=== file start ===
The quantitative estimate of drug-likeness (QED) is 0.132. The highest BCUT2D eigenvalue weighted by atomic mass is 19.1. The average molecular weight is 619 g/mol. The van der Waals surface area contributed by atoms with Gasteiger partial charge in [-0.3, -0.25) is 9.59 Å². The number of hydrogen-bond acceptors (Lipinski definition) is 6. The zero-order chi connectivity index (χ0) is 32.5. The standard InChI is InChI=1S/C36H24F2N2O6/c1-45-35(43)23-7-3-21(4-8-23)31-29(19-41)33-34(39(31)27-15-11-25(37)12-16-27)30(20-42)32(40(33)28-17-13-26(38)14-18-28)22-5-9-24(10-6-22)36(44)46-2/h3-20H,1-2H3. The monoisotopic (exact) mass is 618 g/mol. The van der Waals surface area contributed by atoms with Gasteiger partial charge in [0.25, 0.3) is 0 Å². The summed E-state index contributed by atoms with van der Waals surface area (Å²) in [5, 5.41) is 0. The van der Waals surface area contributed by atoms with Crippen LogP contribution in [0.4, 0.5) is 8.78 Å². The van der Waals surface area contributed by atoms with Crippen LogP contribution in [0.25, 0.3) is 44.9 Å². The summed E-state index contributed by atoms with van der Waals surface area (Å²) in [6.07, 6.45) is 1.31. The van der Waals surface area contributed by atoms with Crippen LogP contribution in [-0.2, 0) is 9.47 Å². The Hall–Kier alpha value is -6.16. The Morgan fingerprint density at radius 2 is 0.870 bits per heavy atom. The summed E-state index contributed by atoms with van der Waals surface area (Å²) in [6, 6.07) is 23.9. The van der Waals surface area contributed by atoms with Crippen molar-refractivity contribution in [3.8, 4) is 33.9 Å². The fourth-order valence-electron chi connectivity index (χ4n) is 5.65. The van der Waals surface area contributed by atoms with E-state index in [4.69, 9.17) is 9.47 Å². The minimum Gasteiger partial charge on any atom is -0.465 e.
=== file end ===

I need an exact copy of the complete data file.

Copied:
The quantitative estimate of drug-likeness (QED) is 0.132. The highest BCUT2D eigenvalue weighted by atomic mass is 19.1. The average molecular weight is 619 g/mol. The van der Waals surface area contributed by atoms with Gasteiger partial charge in [-0.3, -0.25) is 9.59 Å². The number of hydrogen-bond acceptors (Lipinski definition) is 6. The zero-order chi connectivity index (χ0) is 32.5. The standard InChI is InChI=1S/C36H24F2N2O6/c1-45-35(43)23-7-3-21(4-8-23)31-29(19-41)33-34(39(31)27-15-11-25(37)12-16-27)30(20-42)32(40(33)28-17-13-26(38)14-18-28)22-5-9-24(10-6-22)36(44)46-2/h3-20H,1-2H3. The monoisotopic (exact) mass is 618 g/mol. The van der Waals surface area contributed by atoms with Gasteiger partial charge in [0.25, 0.3) is 0 Å². The summed E-state index contributed by atoms with van der Waals surface area (Å²) in [5, 5.41) is 0. The van der Waals surface area contributed by atoms with Crippen LogP contribution in [0.4, 0.5) is 8.78 Å². The van der Waals surface area contributed by atoms with Crippen LogP contribution in [0.25, 0.3) is 44.9 Å². The summed E-state index contributed by atoms with van der Waals surface area (Å²) in [6.07, 6.45) is 1.31. The van der Waals surface area contributed by atoms with Crippen LogP contribution in [-0.2, 0) is 9.47 Å². The Hall–Kier alpha value is -6.16. The Morgan fingerprint density at radius 2 is 0.870 bits per heavy atom. The summed E-state index contributed by atoms with van der Waals surface area (Å²) in [6, 6.07) is 23.9. The van der Waals surface area contributed by atoms with Crippen molar-refractivity contribution in [3.8, 4) is 33.9 Å². The fourth-order valence-electron chi connectivity index (χ4n) is 5.65. The van der Waals surface area contributed by atoms with E-state index in [4.69, 9.17) is 9.47 Å². The minimum Gasteiger partial charge on any atom is -0.465 e.